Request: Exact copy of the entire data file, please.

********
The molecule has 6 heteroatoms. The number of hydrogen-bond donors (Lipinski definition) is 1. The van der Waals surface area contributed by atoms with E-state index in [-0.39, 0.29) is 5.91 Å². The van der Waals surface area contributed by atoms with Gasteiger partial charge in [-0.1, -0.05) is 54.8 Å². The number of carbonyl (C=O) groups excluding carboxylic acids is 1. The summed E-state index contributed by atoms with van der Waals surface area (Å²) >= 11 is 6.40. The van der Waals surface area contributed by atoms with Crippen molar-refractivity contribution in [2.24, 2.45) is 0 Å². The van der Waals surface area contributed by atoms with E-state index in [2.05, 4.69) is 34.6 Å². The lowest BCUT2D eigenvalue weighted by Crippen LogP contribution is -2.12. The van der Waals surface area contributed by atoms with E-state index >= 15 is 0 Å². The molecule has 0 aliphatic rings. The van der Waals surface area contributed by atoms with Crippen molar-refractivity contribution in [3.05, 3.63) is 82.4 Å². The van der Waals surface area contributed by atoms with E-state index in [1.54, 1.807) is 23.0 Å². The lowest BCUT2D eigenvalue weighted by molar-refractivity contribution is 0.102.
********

The molecule has 6 heteroatoms. The number of hydrogen-bond donors (Lipinski definition) is 1. The van der Waals surface area contributed by atoms with E-state index in [-0.39, 0.29) is 5.91 Å². The van der Waals surface area contributed by atoms with Gasteiger partial charge in [-0.1, -0.05) is 54.8 Å². The number of carbonyl (C=O) groups excluding carboxylic acids is 1. The summed E-state index contributed by atoms with van der Waals surface area (Å²) >= 11 is 6.40. The van der Waals surface area contributed by atoms with Crippen molar-refractivity contribution in [2.24, 2.45) is 0 Å². The van der Waals surface area contributed by atoms with E-state index in [2.05, 4.69) is 34.6 Å². The lowest BCUT2D eigenvalue weighted by Crippen LogP contribution is -2.12. The van der Waals surface area contributed by atoms with E-state index >= 15 is 0 Å². The molecule has 0 aliphatic rings. The van der Waals surface area contributed by atoms with Crippen molar-refractivity contribution in [3.05, 3.63) is 82.4 Å². The van der Waals surface area contributed by atoms with E-state index in [1.54, 1.807) is 23.0 Å². The lowest BCUT2D eigenvalue weighted by molar-refractivity contribution is 0.102.